2009-07-16

    Often the methodologies for assessing proliferation risk are focused around the inherent vulnerability of nuclear energy systems and associated safeguards. For example an accepted approach involves ways to measure the intrinsic and extrinsic barriers to potential proliferation. This paper describes preliminary investigation into non-traditional use of social and cultural information to improve proliferation assessment and advance the approach to assessing nuclear material diversion. Proliferation resistance assessment, safeguard assessments and related studies typically create technical information about the vulnerability of a nuclear energy system to diversion of nuclear material. The purpose of this research project is to find ways to integrate social information with technical information by explicitly considering the role of culture, groups and/or individuals to factors that impact the possibility of proliferation. When final, this work is expected to describe and demonstrate the utility of social science modeling in proliferation and proliferation risk assessments.

  13. EPA's National Coastal Condition Assessment: Pilot research ...

    EPA Pesticide Factsheets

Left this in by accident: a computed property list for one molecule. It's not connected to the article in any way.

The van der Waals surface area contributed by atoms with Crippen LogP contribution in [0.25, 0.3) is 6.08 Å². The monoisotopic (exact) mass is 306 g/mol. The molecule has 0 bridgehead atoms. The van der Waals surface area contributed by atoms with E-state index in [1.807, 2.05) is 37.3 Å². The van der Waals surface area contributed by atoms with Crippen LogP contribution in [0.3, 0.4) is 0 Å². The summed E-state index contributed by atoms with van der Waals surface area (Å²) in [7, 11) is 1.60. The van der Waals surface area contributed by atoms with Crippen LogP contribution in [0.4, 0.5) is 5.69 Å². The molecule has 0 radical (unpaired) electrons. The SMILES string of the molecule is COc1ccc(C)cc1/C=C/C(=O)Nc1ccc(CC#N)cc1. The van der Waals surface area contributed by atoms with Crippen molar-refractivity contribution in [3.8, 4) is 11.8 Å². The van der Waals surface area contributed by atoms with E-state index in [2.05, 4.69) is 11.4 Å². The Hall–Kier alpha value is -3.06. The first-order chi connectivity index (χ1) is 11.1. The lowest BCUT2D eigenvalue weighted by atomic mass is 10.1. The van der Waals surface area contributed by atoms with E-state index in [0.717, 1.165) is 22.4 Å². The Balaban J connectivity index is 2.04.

The EPA Office of Water’s 5-year cycles of national surveys of wetlands, lakes, rivers, and coastal areas help satisfy the assessment and antidegradation provisions of the Clean Water Act. Measuring extant conditions precedes measuring change in conditions. Surveys are challenged to adequately sample extreme conditions occurring in small areas. Extremely bad conditions are targets for remediation. Extremely good conditions are targets for protection. In 2010, the National Coastal Condition Assessment (NCCA) found the majority of the coastal Great Lakes (by area) was in good condition for water (60%) and sediment (51%) quality but not benthos (20%) and fish tissue contaminants (<1%). Low sampling success for biological sampling was an issue. As part of the 2014 Lake Erie CSMI field year, EPA’s Great Lakes National Program Office, working with the Office of Research and Development, began pilot research to integrate connecting channels into Great Lakes surveys. Assessments of the Huron-Erie corridor (HEC; 2014, 2015) and St Marys River (SMR; 2015, 2016) which have previously gone unassessed by NCCA, are being developed. Water, sediment, and benthic quality data from the 2014 HEC survey (n=60) were compared to 2010 NCCA data from adjacent lakes. Water quality rated “poor” (as % area) in HEC was intermediate compared to Lake Huron and Erie regardless of which lake-specific thresholds were used. However, the amount of area classified as “good” was highl